It has become common presidential campaign theater to threaten to eliminate federal departments.
Former Gov. Rick Perry, R-Texas, famously forgot which three agencies he would do away with in a debate during the 2012 cycle. Candidates have carried on the tradition in the 2016 race. Sen. Rand Paul, R-Ky., would eradicate the departments of Commerce, Housing and Urban Development, Education and Energy; Sen. Ted Cruz, R-Texas, former Gov. Mike Huckabee, R-Ark., and Gov. Scott Walker, R-Wis., have all discussed eliminating the Internal Revenue Service; Paul and Huckabee have discussed abolishing the Transportation Security Administration; and virtually all 17 Republicans running for the White House have spoken generally about trimming the size of the federal government.
While those talking points are -- for a variety of reasons -- unlikely to actually amount to real policy changes, they remain crowd-pleasing stump speech staples that appeal to voters who believe the federal government has outgrown its essential purpose. While the aforementioned agencies are common targets of presidential aspirants, some departments have largely avoided such calls.
Until recently, the Veterans Affairs Department was one such entity; many candidates have called for major VA reforms, but none had said it should cease to exist.
That is exactly what former neurosurgeon Ben Carson proposed in a recent radio interview, however.
“There is a lot of stuff we’re doing that doesn’t make any sense,” Carson said. “We don’t need a Department of Veterans Affairs. Veterans Affairs should be folded in under the Department of Defense.”
He said veterans should be given health savings accounts, which they use to obtain private care. Health facilities managed by the Pentagon should focus on specialized care specific to vets, he said. A spokesman for Carson, who has been climbing the polls of late and is now in second place in national averages, told Politico as president, Carson would make his plan to eliminate VA “a top priority.”
Carson’s proposal received backlash from veteran groups, as well as another presidential candidate: former Gov. Martin O’Malley, D-Md. The Democratic long shot said in a tweet this week that unlike Carson, he was “working with vets across the country on a plan that is worthy of their service and sacrifice.”
O’Malley also announced this week a plan to get more Americans involved in public service, including at the federal level.
“Federal agencies should invest in national service, in partnership with AmeriCorps or other service organizations, to fulfill their missions,” O’Malley wrote on his website as part of a plan to “develop new federal service corps.” The former governor said he would charge federal agencies with creating corps to deal with issues such as veterans’ issues, education equity and childhood hunger.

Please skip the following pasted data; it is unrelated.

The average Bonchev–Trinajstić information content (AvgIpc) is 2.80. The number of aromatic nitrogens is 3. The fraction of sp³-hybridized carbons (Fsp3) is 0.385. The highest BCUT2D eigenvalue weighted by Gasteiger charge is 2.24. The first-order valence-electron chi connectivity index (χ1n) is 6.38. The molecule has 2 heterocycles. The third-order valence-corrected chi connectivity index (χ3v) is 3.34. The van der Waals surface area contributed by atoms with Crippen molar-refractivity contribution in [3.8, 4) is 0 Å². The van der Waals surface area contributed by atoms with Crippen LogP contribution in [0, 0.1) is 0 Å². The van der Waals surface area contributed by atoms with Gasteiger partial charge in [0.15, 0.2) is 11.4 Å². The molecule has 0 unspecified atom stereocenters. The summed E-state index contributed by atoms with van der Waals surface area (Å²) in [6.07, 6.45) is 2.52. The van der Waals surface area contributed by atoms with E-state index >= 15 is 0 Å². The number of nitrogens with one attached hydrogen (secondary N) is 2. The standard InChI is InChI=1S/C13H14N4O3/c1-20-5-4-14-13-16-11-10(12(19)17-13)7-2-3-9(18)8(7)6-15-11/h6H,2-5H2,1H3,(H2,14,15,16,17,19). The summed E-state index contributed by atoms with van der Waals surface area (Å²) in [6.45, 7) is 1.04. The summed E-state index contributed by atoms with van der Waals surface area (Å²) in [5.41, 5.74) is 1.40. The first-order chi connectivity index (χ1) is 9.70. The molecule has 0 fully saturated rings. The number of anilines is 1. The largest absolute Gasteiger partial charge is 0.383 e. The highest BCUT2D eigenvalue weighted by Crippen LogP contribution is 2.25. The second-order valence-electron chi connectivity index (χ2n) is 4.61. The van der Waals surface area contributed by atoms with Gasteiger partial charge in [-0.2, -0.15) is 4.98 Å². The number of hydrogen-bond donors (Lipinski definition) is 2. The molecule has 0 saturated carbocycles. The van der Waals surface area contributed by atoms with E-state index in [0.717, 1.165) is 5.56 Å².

Sen. Marco Rubio, R-Fla., has backed a less dramatic proposal to trim VA. The senator endorsed a plan earlier this year to essentially privatize veterans’ health care by turning the Veterans Health Administration into a non-profit government corporation that competes with the private sector for patients.
Rubio made headlines this week by adding his name to the agency elimination movement, suggesting, “We don’t need a Department of Education.”
The senator suggested Education’s grant programs create a “national school board,” which he called unnecessary.
While most of his Republican rivals have discussed ways to rein in the federal government, Gov. Chris Christie, R-N.J., has unveiled proposals to give federal agencies new responsibilities.
First, Christie said he would hire FedEx founder Fred Smith to come to Immigration and Customs Enforcement to teach its workforce how to track immigrants like the company tracks packages.
“At any moment, FedEx can tell you where that package is,” Christie said a town hall in New Hampshire. “It’s on the truck. It’s at the station. It’s on the airplane. Yet we let people come to this country with visas, and the minute they come in, we lose track of them.”
On Thursday, Christie said he would authorize the Drug Enforcement Administration to raid marijuana businesses in Colorado and Washington. The Obama administration has agreed to allow the businesses to exist in the states, which have legalized marijuana, without federal interference.